Skip to content

Advertisement

  • Research article
  • Open Access

Immediate and long-term transcriptional response of hind muscle tissue to transient variation of incubation temperature in broilers

  • 1,
  • 1,
  • 1,
  • 1,
  • 2,
  • 3,
  • 3,
  • 1 and
  • 1Email author
BMC Genomics201617:323

https://doi.org/10.1186/s12864-016-2671-9

  • Received: 20 January 2016
  • Accepted: 25 April 2016
  • Published:

Abstract

Background

In oviparous species accidental variation of incubation temperatures may occur under natural conditions and mechanisms may have evolved by natural selection that facilitate coping with these stressors. However, under controlled artificial incubation modification of egg incubation temperature has been shown to have a wide-ranging impact on post-hatch development in several poultry species. Because developmental changes initiated in-ovo can affect poultry production, understanding the molecular routes and epigenetic alterations induced by incubation temperature differences may allow targeted modification of phenotypes.

Results

In order to identify molecular pathways responsive to variable incubation temperature, broiler eggs were incubated at a lower or higher temperature (36.8 °C, 38.8 °C) relative to control (37.8 °C) over two developmental intervals, embryonic days (E) 7–10 and 10–13. Global gene expression of M. gastrocnemius was assayed at E10, E13, and slaughter age [post-hatch day (D) 35] (6 groups; 3 time points; 8 animals each) by microarray analysis and treated samples were compared to controls within each time point. Transcript abundance differed for between 113 and 738 genes, depending on treatment group, compared to the respective control. In particular, higher incubation temperature during E7-10 immediately affected pathways involved in energy and lipid metabolism, cell signaling, and muscle development more so than did other conditions. But lower incubation temperature during E10-13 affected pathways related to cellular function and growth, and development of organ, tissue, and muscle as well as nutrient metabolism pathways at D35.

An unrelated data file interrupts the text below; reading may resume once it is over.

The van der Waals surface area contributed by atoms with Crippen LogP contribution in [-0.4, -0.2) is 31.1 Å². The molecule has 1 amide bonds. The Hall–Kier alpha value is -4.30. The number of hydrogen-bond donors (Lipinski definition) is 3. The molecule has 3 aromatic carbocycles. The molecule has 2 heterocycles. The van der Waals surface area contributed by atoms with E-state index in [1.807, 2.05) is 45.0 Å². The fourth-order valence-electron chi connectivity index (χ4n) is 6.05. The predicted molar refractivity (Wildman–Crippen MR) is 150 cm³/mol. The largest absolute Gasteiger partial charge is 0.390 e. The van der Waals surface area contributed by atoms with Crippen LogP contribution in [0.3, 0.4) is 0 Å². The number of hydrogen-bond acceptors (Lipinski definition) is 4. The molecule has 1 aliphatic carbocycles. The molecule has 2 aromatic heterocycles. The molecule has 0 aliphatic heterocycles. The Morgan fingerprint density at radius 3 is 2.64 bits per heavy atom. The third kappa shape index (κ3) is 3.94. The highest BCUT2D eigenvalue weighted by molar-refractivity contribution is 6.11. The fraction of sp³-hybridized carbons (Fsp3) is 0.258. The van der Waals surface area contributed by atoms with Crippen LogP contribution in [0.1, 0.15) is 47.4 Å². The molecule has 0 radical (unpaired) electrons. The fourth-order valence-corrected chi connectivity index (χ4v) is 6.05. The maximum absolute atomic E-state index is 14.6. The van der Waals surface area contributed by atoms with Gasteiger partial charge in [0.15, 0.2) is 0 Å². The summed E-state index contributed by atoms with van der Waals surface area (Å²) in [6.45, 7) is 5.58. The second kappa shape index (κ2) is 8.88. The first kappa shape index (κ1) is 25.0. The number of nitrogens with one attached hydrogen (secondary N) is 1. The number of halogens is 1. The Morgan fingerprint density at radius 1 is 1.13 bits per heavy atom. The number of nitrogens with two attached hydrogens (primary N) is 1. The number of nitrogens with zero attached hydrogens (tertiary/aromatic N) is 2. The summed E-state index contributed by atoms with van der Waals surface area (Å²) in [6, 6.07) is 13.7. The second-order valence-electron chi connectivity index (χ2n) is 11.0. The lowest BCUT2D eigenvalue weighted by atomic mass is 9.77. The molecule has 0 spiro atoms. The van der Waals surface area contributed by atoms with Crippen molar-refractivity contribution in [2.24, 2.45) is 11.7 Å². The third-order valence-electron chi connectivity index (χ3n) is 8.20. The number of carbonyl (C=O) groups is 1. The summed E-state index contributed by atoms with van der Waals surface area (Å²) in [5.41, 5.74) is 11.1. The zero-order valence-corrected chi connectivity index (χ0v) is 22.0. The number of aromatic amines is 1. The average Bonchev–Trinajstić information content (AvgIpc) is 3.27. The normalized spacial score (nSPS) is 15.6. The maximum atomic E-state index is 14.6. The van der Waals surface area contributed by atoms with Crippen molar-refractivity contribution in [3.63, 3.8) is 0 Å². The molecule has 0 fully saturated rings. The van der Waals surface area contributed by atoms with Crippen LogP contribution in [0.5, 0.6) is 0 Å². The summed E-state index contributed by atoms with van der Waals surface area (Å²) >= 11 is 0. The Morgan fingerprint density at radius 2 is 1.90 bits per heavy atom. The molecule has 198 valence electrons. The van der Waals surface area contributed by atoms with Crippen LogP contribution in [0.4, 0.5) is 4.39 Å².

Conclusion

Shifts in incubation temperature provoke specific immediate and long-term transcriptional responses. Further, the transcriptional response to lower incubation temperature, which did not affect the phenotypes, mediates compensatory effects reflecting adaptability. In contrast, higher incubation temperature triggers gene expression and has long-term effects on the phenotype, reflecting considerable phenotypic plasticity.

Keywords

  • Gene expression
  • Pathway analysis
  • In-ovo development
  • Poultry
  • Microarray

Background

Chickens and other birds are homeotherms that require that their body temperatures are maintained within a limited range during pre- and post-hatch processes [1]. Altering the temperature range during the critical developmental periods may cause only minor morphological differences, or could even produce lethal events. Since under natural conditions unpredictable periods may occur when incubation temperatures are unfavorable, natural selection could have promoted traits and mechanisms that provide resilience against such exogenous factors and that are reflected by immediate, acute or long-term, delayed responses (Du and Shine, 2015). Shifts in the incubation temperature of eggs under controlled experimental conditions have been shown to impact post-hatch development in several bird species. However, results of previous studies are inconsistent. For example, a higher incubation temperature was concluded to positively affect breast meat yield in featherless broilers [2] and muscle fiber size in turkey [3], but was associated with body weight loss in live chicken [4]. Similarly, lower incubation temperature was indicated to have a prolonged effect on female embryo mortality in Australian Brush-turkey [5], but reportedly reduced growth rates of wood duck [6]. Thus, the effects of incubation temperature changes on post-hatch development remain unclear. In particular, there is a lack of studies addressing the response to exogenous physical effects on the level of gene expression that will promote the understanding of the underlying compensatory, adaptive and regulatory process that might be associated with the treatment.